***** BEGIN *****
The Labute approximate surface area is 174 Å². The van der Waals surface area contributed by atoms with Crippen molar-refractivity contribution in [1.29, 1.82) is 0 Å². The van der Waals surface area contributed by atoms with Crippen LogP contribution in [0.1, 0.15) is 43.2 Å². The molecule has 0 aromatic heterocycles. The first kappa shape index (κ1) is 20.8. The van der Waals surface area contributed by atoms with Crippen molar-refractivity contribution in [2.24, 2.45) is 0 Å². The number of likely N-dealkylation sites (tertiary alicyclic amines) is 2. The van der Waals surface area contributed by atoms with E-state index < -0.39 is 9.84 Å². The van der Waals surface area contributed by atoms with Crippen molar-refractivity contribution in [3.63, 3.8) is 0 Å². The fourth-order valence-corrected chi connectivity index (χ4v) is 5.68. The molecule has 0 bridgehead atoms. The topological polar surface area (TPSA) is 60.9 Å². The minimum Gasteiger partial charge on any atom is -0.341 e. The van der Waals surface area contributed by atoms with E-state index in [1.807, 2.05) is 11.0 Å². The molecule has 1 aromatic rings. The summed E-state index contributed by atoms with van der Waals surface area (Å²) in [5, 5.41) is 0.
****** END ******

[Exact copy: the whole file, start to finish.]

The Labute approximate surface area is 174 Å². The van der Waals surface area contributed by atoms with Crippen molar-refractivity contribution in [1.29, 1.82) is 0 Å². The van der Waals surface area contributed by atoms with Crippen LogP contribution in [0.1, 0.15) is 43.2 Å². The molecule has 0 aromatic heterocycles. The first kappa shape index (κ1) is 20.8. The van der Waals surface area contributed by atoms with Crippen molar-refractivity contribution in [2.24, 2.45) is 0 Å². The number of likely N-dealkylation sites (tertiary alicyclic amines) is 2. The van der Waals surface area contributed by atoms with E-state index < -0.39 is 9.84 Å². The van der Waals surface area contributed by atoms with Crippen molar-refractivity contribution in [3.63, 3.8) is 0 Å². The fourth-order valence-corrected chi connectivity index (χ4v) is 5.68. The molecule has 0 bridgehead atoms. The topological polar surface area (TPSA) is 60.9 Å². The minimum Gasteiger partial charge on any atom is -0.341 e. The van der Waals surface area contributed by atoms with E-state index in [1.807, 2.05) is 11.0 Å². The molecule has 1 aromatic rings. The summed E-state index contributed by atoms with van der Waals surface area (Å²) in [5, 5.41) is 0.